Prior to the accident, Jim’s wife did not work outside the home. A few months after the accident, she felt that she had no other choice but to get a job, so she applied for and secured a job at a local business.
Each of the times I’ve met with Jim, he’s been upbeat and happy. He’s an intelligent, good-natured person who likes to talk and tell stories. His wife has come to all his appointments and has always been courteous and friendly — until last week.
Last week, when I entered the conference room to meet with them, Jim was the same as he’s always been, but his wife was quiet and had an angry look on her face. Her demeanor indicated to me that she and Jim either argued on the way to my office, or she was fed up with his situation.
I talked to Jim about his condition and he indicated to me that he was still receiving physical therapy three times a week. He said that he probably wasn’t going to be able to return to work for at least another 10 to 12 months. He told me that before the accident, he worked at the same trade for 20 years.
Every year during the Christmas Season, there are articles published that are critical of the song, Mary Did You Know. As expected, in early December, Fr. Robert McTeigue, SJ, published an article with the title, “The Problem With ‘Mary Did You Know.’” In the article, Fr. McTeigue criticized the following lyrics: “Did you know that your Baby Boy has come to make you new? This Child that you delivered will soon deliver you.”
Fr. McTeigue’s complaint was that the lyrics imply that Mary was a sinner who needed to be delivered from her sins. This is contrary to Catholic doctrine which states that Mary was preserved free from all stain of original sin from the moment of her immaculate conception, which allowed her to be a pure vessel in which the Son of God could be conceived and born without ever having come into contact with sin.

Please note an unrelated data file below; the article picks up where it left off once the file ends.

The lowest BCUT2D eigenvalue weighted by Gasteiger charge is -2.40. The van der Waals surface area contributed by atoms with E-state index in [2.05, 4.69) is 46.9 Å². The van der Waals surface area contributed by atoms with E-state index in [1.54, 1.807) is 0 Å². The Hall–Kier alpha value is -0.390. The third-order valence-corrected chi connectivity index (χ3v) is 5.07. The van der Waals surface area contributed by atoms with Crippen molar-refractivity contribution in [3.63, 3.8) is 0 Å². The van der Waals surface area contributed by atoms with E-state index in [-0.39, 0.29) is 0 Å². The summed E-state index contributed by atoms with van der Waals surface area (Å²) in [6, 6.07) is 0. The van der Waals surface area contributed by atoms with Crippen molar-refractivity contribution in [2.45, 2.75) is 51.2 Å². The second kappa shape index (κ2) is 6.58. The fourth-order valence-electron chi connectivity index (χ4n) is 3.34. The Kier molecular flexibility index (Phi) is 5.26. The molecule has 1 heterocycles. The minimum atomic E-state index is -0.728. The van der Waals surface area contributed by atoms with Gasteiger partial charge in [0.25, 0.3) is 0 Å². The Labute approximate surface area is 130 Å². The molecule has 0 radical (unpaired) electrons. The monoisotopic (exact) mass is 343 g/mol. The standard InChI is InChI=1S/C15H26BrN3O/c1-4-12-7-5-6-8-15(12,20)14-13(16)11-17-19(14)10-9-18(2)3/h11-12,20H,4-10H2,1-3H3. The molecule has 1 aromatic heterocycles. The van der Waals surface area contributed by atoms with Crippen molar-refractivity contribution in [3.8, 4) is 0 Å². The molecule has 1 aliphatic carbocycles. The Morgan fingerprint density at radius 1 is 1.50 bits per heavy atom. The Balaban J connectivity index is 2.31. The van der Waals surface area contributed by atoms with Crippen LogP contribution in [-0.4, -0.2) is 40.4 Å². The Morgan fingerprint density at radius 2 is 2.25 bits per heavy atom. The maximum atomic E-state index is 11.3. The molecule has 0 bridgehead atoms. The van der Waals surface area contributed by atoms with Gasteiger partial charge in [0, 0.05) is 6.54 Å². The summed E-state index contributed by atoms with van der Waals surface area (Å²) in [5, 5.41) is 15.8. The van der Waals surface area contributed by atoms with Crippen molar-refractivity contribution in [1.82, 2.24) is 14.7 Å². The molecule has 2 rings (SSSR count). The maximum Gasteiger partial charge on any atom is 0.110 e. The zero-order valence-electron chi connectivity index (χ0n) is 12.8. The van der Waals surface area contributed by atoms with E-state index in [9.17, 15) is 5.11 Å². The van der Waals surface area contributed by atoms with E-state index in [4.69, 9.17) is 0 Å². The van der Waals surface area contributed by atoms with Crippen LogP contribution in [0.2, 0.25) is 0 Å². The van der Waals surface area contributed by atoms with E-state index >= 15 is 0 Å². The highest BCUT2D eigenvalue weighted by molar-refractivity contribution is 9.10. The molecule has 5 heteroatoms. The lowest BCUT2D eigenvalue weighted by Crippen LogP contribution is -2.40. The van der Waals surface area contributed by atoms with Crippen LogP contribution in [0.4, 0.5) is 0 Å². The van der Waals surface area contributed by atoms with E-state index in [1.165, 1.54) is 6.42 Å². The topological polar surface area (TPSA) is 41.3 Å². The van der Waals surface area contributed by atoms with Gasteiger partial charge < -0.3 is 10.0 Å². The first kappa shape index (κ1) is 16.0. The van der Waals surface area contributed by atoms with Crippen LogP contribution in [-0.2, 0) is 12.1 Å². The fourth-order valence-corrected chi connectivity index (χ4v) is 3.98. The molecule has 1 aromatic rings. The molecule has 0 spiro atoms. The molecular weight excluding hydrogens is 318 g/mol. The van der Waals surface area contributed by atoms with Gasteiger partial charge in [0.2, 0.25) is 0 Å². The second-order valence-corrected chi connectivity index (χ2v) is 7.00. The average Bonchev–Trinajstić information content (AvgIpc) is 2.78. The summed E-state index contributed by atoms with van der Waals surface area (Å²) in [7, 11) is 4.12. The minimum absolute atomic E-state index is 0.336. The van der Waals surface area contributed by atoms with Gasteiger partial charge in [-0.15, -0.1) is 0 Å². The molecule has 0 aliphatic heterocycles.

Another article that was published before Christmas stated that the song implies that Mary was not fully aware that she was the mother of God. The article went on to say that anyone who is familiar with the Bible knows that Mary possessed knowledge that she was the Mother of God, not only because of the Angel Gabriel’s announcement (Luke 1:26-56), but also because of her “song of praise” — known as “The Magnificat” — which indicated that she was aware of her role in the salvation of mankind. Here are the first two sentences of the Magnificat:
My soul magnifies the Lord, and my spirit rejoices in God my Savior, for he has looked with favor on the lowliness of his handmaid. For behold, from henceforth all generations shall call me blessed; for he who is mighty, has done great things for me and holy is his name. (Luke 1:46-49)
Whenever I read anything about the life of Mary, I think about a book that I read in the early 1980s, while I was in law school. The title of the book was, The Life of The Blessed Virgin Mary. The content for the book was taken from the recorded visions of the well-known 19th-century Catholic mystic, Venerable Anne Catherine Emmerich (1774 – 1824).